My father, a range director, once told me that the purpose of some of the tests were to see if changes in aircraft design could result in smaller sonic footprints. They were never successful.

    Now, imagine a somewhat regular commercial aircraft route going supersonic. The public wouldn't put up with regular booms.

  • by ZosX ( 517789 ) <zosxavius@gmail.cGINSBERGom minus poet> on Sunday May 23, 2010 @11:07AM (#32314230) Homepage

    Yeah, for air breathing engines you would need a long run in the atmosphere to get anywhere near escape velocity. I don't think we are anywhere near the mach 25-30+ we would need. Air friction is a serious problem. Even the SR-71 was highly designed to cope with the increased temperatures. The X-15 basically flew into the very upper reaches of the atmosphere (to the point of nearly losing any sort of control, and a few of them did) just to contend with the heat and friction. Look at the shielding capsules use for reentry and the apollo capsules came in at a mere 17,000 mph or so. It is FAR easier to launch a rocket straight up to space have have it do most of its acceleration once it leaves the atmosphere.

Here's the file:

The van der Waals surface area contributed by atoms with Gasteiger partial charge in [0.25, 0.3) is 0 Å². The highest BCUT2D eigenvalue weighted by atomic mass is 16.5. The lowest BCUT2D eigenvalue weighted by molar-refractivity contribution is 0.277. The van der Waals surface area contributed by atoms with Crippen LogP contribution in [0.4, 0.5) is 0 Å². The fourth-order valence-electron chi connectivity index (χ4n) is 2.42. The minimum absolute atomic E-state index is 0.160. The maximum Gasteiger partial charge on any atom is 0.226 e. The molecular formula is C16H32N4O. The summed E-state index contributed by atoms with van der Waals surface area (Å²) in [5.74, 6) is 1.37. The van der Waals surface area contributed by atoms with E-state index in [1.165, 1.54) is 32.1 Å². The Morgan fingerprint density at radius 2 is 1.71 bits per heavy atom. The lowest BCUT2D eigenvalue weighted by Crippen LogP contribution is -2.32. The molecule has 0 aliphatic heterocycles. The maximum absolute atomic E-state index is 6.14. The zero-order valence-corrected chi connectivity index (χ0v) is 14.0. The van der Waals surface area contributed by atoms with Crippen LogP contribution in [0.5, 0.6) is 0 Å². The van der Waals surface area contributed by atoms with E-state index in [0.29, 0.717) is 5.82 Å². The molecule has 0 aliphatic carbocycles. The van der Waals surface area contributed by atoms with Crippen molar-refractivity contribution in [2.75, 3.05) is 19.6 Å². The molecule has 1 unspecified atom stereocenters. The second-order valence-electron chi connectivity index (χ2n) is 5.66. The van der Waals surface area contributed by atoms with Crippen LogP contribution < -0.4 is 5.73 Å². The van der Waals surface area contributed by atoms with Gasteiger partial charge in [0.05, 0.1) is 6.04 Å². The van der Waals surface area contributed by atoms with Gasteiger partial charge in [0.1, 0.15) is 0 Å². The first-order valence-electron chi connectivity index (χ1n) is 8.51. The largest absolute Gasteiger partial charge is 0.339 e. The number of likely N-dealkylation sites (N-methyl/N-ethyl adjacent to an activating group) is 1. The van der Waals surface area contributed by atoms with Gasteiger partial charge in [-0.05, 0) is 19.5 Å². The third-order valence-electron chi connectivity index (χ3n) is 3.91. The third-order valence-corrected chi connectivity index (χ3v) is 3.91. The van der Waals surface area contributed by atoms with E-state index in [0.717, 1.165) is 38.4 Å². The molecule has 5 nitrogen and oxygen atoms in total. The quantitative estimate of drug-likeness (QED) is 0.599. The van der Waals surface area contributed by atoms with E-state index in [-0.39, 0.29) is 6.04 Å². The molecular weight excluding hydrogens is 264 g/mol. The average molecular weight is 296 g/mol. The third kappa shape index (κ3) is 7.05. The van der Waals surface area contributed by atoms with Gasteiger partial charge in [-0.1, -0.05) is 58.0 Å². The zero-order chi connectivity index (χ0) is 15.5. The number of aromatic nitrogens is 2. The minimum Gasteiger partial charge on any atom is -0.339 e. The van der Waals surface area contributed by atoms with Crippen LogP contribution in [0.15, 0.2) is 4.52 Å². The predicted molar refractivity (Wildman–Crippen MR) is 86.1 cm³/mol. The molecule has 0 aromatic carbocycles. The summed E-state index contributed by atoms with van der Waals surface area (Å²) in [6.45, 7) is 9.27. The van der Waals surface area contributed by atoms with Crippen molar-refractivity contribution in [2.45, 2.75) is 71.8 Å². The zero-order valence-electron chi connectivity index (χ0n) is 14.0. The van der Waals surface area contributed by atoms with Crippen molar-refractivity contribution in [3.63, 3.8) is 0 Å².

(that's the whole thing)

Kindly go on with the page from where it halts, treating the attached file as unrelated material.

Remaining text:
• by nacturation ( 646836 ) * <> on Sunday May 23, 2010 @07:56PM (#32318296) Journal

    I'll tell you straight, the Concorde made less noise on take-off than the Jumbo (and they were much quieter than the Mirages).

    I would take an educated guess that it's because at take-off the Concorde engines are running very much under capacity, whereas a 747 at take-off is running its engines close to capacity. Much like how a fan in a 1U server screams just to push the same amount of air that a larger fan in a 4U server does leisurely.

Trap full -- please empty.